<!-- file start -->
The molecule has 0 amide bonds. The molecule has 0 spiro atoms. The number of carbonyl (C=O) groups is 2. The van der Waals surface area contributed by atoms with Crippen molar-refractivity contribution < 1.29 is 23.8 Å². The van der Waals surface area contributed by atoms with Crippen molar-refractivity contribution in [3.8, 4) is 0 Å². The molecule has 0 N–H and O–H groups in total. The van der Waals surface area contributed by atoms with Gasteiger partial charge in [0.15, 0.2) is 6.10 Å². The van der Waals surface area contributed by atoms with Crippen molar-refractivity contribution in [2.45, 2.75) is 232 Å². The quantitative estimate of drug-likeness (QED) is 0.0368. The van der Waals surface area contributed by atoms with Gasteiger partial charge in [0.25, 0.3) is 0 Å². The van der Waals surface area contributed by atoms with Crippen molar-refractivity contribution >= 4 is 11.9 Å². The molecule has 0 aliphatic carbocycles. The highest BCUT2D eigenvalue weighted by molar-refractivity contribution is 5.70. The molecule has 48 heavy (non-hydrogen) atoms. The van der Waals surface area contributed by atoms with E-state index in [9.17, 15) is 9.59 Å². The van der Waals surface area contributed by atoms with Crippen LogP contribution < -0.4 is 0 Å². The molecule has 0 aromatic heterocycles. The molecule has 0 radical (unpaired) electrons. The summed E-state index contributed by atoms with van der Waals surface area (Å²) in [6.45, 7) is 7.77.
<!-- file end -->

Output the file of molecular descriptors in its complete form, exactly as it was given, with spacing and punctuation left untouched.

The molecule has 0 amide bonds. The molecule has 0 spiro atoms. The number of carbonyl (C=O) groups is 2. The van der Waals surface area contributed by atoms with Crippen molar-refractivity contribution < 1.29 is 23.8 Å². The van der Waals surface area contributed by atoms with Crippen molar-refractivity contribution in [3.8, 4) is 0 Å². The molecule has 0 N–H and O–H groups in total. The van der Waals surface area contributed by atoms with Gasteiger partial charge in [0.15, 0.2) is 6.10 Å². The van der Waals surface area contributed by atoms with Crippen molar-refractivity contribution in [2.45, 2.75) is 232 Å². The quantitative estimate of drug-likeness (QED) is 0.0368. The van der Waals surface area contributed by atoms with Gasteiger partial charge in [0.25, 0.3) is 0 Å². The van der Waals surface area contributed by atoms with Crippen molar-refractivity contribution >= 4 is 11.9 Å². The molecule has 0 aliphatic carbocycles. The highest BCUT2D eigenvalue weighted by molar-refractivity contribution is 5.70. The molecule has 48 heavy (non-hydrogen) atoms. The van der Waals surface area contributed by atoms with E-state index in [9.17, 15) is 9.59 Å². The van der Waals surface area contributed by atoms with Crippen LogP contribution < -0.4 is 0 Å². The molecule has 0 aromatic heterocycles. The molecule has 0 radical (unpaired) electrons. The summed E-state index contributed by atoms with van der Waals surface area (Å²) in [6.45, 7) is 7.77.